It's almost impossible to understand how he meets the official criteria of "integrity" and "character". Some, like AFL stalwart Leigh Matthews
, believe they should just be dismissed:
"The criteria sounds good when you talk about integrity and character, but you can be the best bloke in the world and if you don't play footy really well, you're not going into the hall of fame - and I don't think you can reverse it."
(The Age, 7/6/2005)
This fuzzy thinking and moral backsliding is typical of an AFL insider: no one is suggesting that "good blokes" are let in solely on the basis of being good. The idea is that you have to be a great football player and NOT be a criminal. Is that so hard to comprehend? But, in the current environment where many are agitating that "fairest" be left out of "best and fairest", it's symptomatic of a footy culture out of control, where winning is all that matters and you do what you can get away with.
AFL Chairman Ron Evans
though is trying to have a foot in both camps:
Evans was adamant last night that the AFL Commission would not change its criteria. "I think the 'integrity' and 'character' criteria should stay," he said. "We've applied that to the other inductees and other legends and I think the results speak for themselves." (ibid)
Right, so we should keep the criteria, but water them down to the point that they're meaningless. After all, what kind of "integrity and character" criteria apply when Gary Ablett is let in? It begs the question: who would the criteria exclude?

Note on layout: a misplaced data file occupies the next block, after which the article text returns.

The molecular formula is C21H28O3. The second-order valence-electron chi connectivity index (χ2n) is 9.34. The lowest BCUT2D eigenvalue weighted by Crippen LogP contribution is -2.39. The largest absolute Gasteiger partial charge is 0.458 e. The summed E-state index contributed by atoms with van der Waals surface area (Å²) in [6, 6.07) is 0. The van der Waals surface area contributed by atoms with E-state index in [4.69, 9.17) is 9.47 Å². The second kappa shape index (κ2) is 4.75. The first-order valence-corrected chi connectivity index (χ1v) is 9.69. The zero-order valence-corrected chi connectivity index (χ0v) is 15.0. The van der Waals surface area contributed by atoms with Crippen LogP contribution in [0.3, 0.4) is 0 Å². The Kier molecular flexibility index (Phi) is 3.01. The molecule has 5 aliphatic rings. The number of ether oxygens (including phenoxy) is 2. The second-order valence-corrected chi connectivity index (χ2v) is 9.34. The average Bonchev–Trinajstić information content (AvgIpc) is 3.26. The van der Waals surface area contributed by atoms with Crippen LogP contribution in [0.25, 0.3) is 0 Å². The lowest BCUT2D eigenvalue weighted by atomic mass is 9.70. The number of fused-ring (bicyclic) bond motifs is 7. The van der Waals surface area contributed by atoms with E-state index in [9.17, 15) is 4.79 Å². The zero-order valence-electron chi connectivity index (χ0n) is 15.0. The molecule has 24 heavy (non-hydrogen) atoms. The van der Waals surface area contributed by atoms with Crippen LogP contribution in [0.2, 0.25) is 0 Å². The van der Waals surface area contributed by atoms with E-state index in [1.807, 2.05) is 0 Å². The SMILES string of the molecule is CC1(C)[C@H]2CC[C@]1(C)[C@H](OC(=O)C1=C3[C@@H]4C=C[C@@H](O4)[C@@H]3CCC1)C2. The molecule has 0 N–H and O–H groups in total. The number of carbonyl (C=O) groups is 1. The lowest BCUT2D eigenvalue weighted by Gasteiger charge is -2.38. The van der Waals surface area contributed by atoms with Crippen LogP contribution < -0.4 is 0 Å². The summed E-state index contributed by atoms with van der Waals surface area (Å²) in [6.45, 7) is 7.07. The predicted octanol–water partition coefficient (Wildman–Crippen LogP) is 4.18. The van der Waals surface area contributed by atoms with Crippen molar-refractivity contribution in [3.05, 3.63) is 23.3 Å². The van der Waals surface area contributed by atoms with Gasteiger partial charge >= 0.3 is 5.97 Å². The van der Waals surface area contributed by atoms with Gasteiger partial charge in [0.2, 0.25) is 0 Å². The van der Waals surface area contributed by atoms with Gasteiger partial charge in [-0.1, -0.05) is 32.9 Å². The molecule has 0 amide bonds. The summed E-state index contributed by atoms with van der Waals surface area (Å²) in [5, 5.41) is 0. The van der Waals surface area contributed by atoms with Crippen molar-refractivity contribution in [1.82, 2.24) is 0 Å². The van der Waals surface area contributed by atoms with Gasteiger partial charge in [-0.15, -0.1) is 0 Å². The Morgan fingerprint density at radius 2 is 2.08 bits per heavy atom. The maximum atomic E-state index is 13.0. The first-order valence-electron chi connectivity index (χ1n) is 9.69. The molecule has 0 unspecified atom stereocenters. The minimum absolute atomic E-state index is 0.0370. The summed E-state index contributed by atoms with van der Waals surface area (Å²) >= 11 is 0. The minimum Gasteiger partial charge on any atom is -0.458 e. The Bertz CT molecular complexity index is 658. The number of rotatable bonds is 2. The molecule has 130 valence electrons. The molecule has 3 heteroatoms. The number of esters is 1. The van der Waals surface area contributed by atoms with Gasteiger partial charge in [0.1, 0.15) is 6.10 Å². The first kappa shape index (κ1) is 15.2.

Gary Ablett was not able to attend the awards night, instead continuing to fight his demons in various rehab clinics around the country. The Hall of Fame induction suggests that footy-loving public of this country has forgotten the naive young women, sacrificed on the altar of fame. But not entirely. After the announcement, some activists had spray-painted a message in metre long letters on the path next to the MCG:ABLETT
While such blasphemy was scrubbed away within a couple of days, it shows that a few people are still not prepared to accept that such a flawed man should be venerated so widely and so fiercely. No doubt, Gary Ablett would count himself among their number.
*** Update ***
Gary Ablett continues to disgrace himself and his club. Not content with being named the Cats best ever player, he tried to sell a DVD of his acceptance speech to Channel Nine for $20,000
. He was in hospital due to a mangled foot from a lawn mower. He pre-recorded his acceptance speech and contacted Channel Nine about a sale. They declined. Gary later had this to say about his tawdry deal:
"I have no idea what DVDs like that are worth," said Ablett, who has fallen on hard times and is understood to be looking for work.
"I can honestly say my conscience is clear before God – it's quite an innocent thing what I've done ... but unfortunately the media have put me under the microscope once again and tried to find anything negative in this story that they did exploit and magnify in an aim to discredit my reputation and attack my character once again," he said.(FoxSports, 12/6/2006)
Yeah, Gary, it's always someone else, isn't it? It's never you.*** UPDATE ***Gary Ablett
has made his first public media remarks about his role in the death of Alisha Horan
"Apart from the pain and grief of the tragedy, I felt a deep sense of shame and failure over my own behaviour, and I still feel deep regret and remorse. I just wish I had a time machine," he said. (Herald-Sun, 29/11/2007)
He goes on like this for a few more paragraphs, and has a dig at the "tall poppy syndrome" that sees him criticised for, well, his atrocious behaviour.
The timing of his mea culpa is curious. Until you realise he has a book coming out next month. And, no, Alisha Horan isn't mentioned in it. Surprising, no? But it's not that it's a sordid episode that shows him up as a bad and weak person. No, it's because "I don't want to be in any way profiting from that tragedy".
So why is he mentioning her as part of his pre-launch publicity strategy?
Word Count: 1365
Labels: court, drugs, footy, scandals